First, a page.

We had to walk quite a ways in on the South Fork trail before we found this one – a silent male again – and we ended up with some good quality time with him.

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Our only Botteri's Sparrow was this one near the town of Hereford south of Sierra Vista. The ongoing drought made Botteri's nearly undetectable for birders throughout the spring this year. Photo by participant Jan Wood.
Picidae (Woodpeckers)

ACORN WOODPECKER (Melanerpes formicivorus)

Our most common and widespread woodpecker on this tour.

GILA WOODPECKER (Melanerpes uropygialis)

A close relative of the Red-bellied Woodpecker of the East.


Our smallest woodpecker in this region of the state.

HAIRY WOODPECKER (Dryobates villosus)

Dark and small, compared to other races of this one.

ARIZONA WOODPECKER (Dryobates arizonae)

This local specialty was once called Brown-backed Woodpecker and Strickland's Woodpecker before Arizona Woodpecker was settled on – again.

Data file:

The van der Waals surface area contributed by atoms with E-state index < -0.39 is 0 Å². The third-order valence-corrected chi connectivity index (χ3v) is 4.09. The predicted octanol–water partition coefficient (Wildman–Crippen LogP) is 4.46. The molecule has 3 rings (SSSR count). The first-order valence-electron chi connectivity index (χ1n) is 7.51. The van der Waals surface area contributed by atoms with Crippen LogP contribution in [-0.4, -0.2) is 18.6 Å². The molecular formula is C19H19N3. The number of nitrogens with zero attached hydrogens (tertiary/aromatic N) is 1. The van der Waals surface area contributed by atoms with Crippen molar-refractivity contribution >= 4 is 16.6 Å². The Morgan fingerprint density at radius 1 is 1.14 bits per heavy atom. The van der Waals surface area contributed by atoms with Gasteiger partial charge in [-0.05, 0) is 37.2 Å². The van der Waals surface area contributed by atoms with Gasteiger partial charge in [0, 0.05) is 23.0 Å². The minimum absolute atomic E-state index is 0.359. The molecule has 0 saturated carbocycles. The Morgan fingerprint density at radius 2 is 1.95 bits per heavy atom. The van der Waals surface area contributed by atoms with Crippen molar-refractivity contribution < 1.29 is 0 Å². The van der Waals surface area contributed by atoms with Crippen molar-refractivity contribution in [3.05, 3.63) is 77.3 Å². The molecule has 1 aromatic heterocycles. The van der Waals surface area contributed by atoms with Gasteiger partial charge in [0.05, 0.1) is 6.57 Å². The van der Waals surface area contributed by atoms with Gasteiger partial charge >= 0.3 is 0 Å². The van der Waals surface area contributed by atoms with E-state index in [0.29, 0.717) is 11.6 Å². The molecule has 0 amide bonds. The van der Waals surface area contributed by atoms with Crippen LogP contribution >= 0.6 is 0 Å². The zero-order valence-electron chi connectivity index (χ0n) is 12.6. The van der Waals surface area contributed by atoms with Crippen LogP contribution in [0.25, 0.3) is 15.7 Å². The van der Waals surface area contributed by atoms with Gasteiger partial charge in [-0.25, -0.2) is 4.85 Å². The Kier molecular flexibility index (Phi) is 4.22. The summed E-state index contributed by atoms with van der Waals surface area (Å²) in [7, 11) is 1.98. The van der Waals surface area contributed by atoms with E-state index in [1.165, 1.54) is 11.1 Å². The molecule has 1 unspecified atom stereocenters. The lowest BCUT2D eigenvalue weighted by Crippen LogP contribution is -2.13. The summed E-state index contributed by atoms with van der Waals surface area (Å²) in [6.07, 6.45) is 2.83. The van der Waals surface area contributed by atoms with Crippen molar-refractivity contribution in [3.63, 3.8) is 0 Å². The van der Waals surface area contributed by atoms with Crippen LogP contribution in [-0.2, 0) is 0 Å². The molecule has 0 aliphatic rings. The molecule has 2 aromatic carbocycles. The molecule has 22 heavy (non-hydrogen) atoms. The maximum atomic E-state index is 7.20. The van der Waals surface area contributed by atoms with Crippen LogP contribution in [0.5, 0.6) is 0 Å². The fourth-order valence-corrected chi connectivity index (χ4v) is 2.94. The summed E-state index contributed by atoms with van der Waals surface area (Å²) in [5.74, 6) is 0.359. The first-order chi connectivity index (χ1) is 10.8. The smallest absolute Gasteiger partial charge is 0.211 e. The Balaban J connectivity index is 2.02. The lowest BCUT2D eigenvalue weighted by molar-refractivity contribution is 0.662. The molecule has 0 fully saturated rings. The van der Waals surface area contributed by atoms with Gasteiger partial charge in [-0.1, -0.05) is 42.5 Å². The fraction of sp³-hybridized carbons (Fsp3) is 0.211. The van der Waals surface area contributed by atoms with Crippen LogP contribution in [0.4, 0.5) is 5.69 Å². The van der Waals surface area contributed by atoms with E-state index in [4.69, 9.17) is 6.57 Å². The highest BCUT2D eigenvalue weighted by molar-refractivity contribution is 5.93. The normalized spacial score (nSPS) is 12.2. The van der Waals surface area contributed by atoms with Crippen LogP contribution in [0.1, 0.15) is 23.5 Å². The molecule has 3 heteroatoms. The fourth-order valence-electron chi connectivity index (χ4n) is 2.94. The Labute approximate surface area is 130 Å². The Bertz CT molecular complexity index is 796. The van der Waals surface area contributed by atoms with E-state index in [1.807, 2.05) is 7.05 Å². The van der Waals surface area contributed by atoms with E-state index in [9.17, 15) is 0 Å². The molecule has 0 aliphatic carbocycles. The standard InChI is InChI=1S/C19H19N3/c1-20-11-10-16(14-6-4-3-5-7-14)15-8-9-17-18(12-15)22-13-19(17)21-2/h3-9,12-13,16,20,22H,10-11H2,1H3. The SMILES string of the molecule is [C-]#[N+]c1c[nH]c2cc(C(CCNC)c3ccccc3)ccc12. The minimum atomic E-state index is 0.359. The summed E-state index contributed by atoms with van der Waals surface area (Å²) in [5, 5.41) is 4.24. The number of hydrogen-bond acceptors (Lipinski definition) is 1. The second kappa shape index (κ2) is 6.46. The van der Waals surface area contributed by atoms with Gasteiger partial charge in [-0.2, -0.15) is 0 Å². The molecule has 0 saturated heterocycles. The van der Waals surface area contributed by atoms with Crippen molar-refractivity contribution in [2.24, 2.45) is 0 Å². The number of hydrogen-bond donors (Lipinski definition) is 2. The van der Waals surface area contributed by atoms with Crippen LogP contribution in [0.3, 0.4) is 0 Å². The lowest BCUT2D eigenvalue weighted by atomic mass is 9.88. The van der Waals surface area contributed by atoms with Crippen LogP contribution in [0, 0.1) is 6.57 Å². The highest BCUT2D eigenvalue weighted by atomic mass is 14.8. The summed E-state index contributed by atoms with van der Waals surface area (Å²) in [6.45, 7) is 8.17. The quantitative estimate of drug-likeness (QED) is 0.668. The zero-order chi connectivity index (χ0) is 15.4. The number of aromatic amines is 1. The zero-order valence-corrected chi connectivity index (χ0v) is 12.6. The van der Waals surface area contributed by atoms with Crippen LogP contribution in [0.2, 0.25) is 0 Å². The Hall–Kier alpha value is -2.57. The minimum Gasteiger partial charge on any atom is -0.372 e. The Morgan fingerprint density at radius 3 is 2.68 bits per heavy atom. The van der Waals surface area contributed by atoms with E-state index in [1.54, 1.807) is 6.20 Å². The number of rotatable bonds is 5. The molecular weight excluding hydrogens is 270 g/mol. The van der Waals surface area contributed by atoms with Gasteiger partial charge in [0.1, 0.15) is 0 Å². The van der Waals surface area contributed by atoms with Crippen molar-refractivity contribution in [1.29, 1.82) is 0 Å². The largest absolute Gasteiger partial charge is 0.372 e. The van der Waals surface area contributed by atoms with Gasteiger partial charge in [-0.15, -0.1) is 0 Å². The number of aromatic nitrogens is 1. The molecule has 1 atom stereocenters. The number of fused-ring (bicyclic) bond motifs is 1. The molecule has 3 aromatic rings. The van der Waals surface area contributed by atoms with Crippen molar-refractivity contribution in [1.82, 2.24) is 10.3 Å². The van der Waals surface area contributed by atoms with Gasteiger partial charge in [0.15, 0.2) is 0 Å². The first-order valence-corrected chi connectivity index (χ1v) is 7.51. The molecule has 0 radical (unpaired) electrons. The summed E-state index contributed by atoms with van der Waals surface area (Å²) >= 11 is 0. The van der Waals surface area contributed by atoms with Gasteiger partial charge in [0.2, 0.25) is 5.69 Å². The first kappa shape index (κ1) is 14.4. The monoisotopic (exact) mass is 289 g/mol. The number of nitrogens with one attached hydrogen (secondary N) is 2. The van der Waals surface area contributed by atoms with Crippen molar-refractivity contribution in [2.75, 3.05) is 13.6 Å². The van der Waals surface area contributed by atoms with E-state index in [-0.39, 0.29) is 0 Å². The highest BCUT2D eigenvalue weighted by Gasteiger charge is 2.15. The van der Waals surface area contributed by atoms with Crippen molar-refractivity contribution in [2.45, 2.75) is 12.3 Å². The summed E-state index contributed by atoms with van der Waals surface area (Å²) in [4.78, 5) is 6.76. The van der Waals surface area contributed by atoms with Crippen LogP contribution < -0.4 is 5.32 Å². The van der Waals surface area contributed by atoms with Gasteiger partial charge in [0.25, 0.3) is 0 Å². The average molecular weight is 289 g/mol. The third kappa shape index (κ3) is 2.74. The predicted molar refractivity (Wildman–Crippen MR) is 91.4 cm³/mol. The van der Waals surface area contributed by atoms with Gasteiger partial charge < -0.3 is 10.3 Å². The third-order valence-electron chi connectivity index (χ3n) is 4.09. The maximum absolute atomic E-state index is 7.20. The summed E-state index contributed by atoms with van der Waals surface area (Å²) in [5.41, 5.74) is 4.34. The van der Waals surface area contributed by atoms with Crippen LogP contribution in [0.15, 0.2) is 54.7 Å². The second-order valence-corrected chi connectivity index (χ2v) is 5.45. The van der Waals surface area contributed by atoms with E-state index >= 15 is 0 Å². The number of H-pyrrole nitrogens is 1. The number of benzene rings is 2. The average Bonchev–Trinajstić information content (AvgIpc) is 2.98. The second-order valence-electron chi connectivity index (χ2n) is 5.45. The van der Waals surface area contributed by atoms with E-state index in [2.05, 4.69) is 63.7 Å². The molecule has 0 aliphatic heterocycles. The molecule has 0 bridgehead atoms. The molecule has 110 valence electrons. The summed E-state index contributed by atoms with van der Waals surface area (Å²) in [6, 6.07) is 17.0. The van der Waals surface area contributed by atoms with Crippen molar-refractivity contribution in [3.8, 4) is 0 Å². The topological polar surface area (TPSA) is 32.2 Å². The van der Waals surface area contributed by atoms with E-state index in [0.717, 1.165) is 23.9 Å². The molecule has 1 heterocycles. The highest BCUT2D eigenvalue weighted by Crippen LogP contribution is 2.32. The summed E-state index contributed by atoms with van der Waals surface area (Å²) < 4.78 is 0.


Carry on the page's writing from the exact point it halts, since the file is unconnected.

NORTHERN FLICKER (RED-SHAFTED) (Colaptes auratus cafer)

Falconidae (Falcons and Caracaras)

AMERICAN KESTREL (Falco sparverius)

I think that we only recorded two birds on the entire trip.

PEREGRINE FALCON (Falco peregrinus)

This one is probably nesting again somewhere in Cave Creek Canyon.

Tityridae (Tityras and Allies)

ROSE-THROATED BECARD (Pachyramphus aglaiae)

That continuing female near Tubac was still at it building her huge nest high in the cottonwoods.

Tyrannidae (Tyrant Flycatchers)


Great looks at this tiny flycatcher along the trail at Patagonia Lake.

OLIVE-SIDED FLYCATCHER (Contopus cooperi) [b]

All of our birds were late migrants heading north.